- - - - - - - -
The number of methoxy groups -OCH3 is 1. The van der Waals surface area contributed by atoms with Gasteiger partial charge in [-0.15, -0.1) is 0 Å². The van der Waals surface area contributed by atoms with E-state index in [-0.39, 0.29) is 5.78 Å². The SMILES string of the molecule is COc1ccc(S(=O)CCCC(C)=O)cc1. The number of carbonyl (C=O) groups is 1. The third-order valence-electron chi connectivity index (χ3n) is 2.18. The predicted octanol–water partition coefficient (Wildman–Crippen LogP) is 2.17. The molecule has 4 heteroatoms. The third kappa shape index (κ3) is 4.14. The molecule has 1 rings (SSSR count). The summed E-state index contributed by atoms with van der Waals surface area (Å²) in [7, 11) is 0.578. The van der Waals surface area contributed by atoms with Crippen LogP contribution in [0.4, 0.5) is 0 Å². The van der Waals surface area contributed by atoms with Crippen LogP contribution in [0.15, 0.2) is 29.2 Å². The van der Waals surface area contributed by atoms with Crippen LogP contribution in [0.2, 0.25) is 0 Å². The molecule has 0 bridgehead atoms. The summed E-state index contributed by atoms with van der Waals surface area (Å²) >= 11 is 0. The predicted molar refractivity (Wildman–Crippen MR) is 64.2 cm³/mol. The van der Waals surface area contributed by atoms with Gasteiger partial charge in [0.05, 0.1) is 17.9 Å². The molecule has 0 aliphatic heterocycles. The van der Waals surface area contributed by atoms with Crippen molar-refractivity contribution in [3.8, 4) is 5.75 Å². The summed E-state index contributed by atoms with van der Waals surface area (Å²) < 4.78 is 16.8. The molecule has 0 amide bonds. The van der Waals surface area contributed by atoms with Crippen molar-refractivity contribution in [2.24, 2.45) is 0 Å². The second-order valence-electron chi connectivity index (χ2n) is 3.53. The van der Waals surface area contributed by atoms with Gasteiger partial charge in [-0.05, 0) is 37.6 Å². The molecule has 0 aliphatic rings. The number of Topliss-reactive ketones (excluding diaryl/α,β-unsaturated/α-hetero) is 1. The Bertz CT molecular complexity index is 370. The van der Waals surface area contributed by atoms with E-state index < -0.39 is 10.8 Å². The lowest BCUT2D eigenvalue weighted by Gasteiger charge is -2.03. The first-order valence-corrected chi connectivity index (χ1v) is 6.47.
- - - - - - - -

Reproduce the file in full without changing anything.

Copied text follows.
The number of methoxy groups -OCH3 is 1. The van der Waals surface area contributed by atoms with Gasteiger partial charge in [-0.15, -0.1) is 0 Å². The van der Waals surface area contributed by atoms with E-state index in [-0.39, 0.29) is 5.78 Å². The SMILES string of the molecule is COc1ccc(S(=O)CCCC(C)=O)cc1. The number of carbonyl (C=O) groups is 1. The third-order valence-electron chi connectivity index (χ3n) is 2.18. The predicted octanol–water partition coefficient (Wildman–Crippen LogP) is 2.17. The molecule has 4 heteroatoms. The third kappa shape index (κ3) is 4.14. The molecule has 1 rings (SSSR count). The summed E-state index contributed by atoms with van der Waals surface area (Å²) in [7, 11) is 0.578. The van der Waals surface area contributed by atoms with Crippen LogP contribution in [0.4, 0.5) is 0 Å². The van der Waals surface area contributed by atoms with Crippen LogP contribution in [0.15, 0.2) is 29.2 Å². The van der Waals surface area contributed by atoms with Crippen LogP contribution in [0.2, 0.25) is 0 Å². The molecule has 0 bridgehead atoms. The summed E-state index contributed by atoms with van der Waals surface area (Å²) >= 11 is 0. The predicted molar refractivity (Wildman–Crippen MR) is 64.2 cm³/mol. The van der Waals surface area contributed by atoms with Gasteiger partial charge in [0.05, 0.1) is 17.9 Å². The molecule has 0 aliphatic heterocycles. The van der Waals surface area contributed by atoms with Crippen molar-refractivity contribution in [3.8, 4) is 5.75 Å². The summed E-state index contributed by atoms with van der Waals surface area (Å²) < 4.78 is 16.8. The molecule has 0 amide bonds. The van der Waals surface area contributed by atoms with Crippen molar-refractivity contribution in [2.24, 2.45) is 0 Å². The second-order valence-electron chi connectivity index (χ2n) is 3.53. The van der Waals surface area contributed by atoms with Gasteiger partial charge in [-0.05, 0) is 37.6 Å². The molecule has 0 aliphatic rings. The number of Topliss-reactive ketones (excluding diaryl/α,β-unsaturated/α-hetero) is 1. The Bertz CT molecular complexity index is 370. The van der Waals surface area contributed by atoms with E-state index < -0.39 is 10.8 Å². The lowest BCUT2D eigenvalue weighted by Gasteiger charge is -2.03. The first-order valence-corrected chi connectivity index (χ1v) is 6.47.